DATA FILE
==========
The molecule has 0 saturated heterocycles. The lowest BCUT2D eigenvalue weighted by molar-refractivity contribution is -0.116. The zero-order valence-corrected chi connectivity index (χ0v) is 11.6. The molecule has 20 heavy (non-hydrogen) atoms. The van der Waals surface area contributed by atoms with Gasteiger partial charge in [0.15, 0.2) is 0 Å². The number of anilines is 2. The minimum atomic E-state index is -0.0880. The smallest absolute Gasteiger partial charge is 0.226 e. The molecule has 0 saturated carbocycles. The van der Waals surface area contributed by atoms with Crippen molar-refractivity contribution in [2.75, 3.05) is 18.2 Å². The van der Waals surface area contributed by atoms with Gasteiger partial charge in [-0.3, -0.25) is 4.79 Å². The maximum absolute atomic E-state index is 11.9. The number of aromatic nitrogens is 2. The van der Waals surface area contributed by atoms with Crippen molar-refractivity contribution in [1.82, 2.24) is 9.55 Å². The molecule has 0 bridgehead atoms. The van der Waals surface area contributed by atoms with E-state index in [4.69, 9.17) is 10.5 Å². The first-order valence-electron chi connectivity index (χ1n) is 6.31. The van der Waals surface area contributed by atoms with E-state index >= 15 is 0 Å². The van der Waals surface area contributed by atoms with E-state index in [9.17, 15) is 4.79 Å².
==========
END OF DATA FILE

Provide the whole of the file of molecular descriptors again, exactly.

The molecule has 0 saturated heterocycles. The lowest BCUT2D eigenvalue weighted by molar-refractivity contribution is -0.116. The zero-order valence-corrected chi connectivity index (χ0v) is 11.6. The molecule has 20 heavy (non-hydrogen) atoms. The van der Waals surface area contributed by atoms with Gasteiger partial charge in [0.15, 0.2) is 0 Å². The number of anilines is 2. The minimum atomic E-state index is -0.0880. The smallest absolute Gasteiger partial charge is 0.226 e. The molecule has 0 saturated carbocycles. The van der Waals surface area contributed by atoms with Crippen molar-refractivity contribution in [2.75, 3.05) is 18.2 Å². The van der Waals surface area contributed by atoms with Gasteiger partial charge in [-0.3, -0.25) is 4.79 Å². The maximum absolute atomic E-state index is 11.9. The number of aromatic nitrogens is 2. The van der Waals surface area contributed by atoms with Crippen molar-refractivity contribution in [1.82, 2.24) is 9.55 Å². The molecule has 0 bridgehead atoms. The van der Waals surface area contributed by atoms with E-state index in [4.69, 9.17) is 10.5 Å². The first-order valence-electron chi connectivity index (χ1n) is 6.31. The van der Waals surface area contributed by atoms with E-state index >= 15 is 0 Å². The van der Waals surface area contributed by atoms with E-state index in [9.17, 15) is 4.79 Å².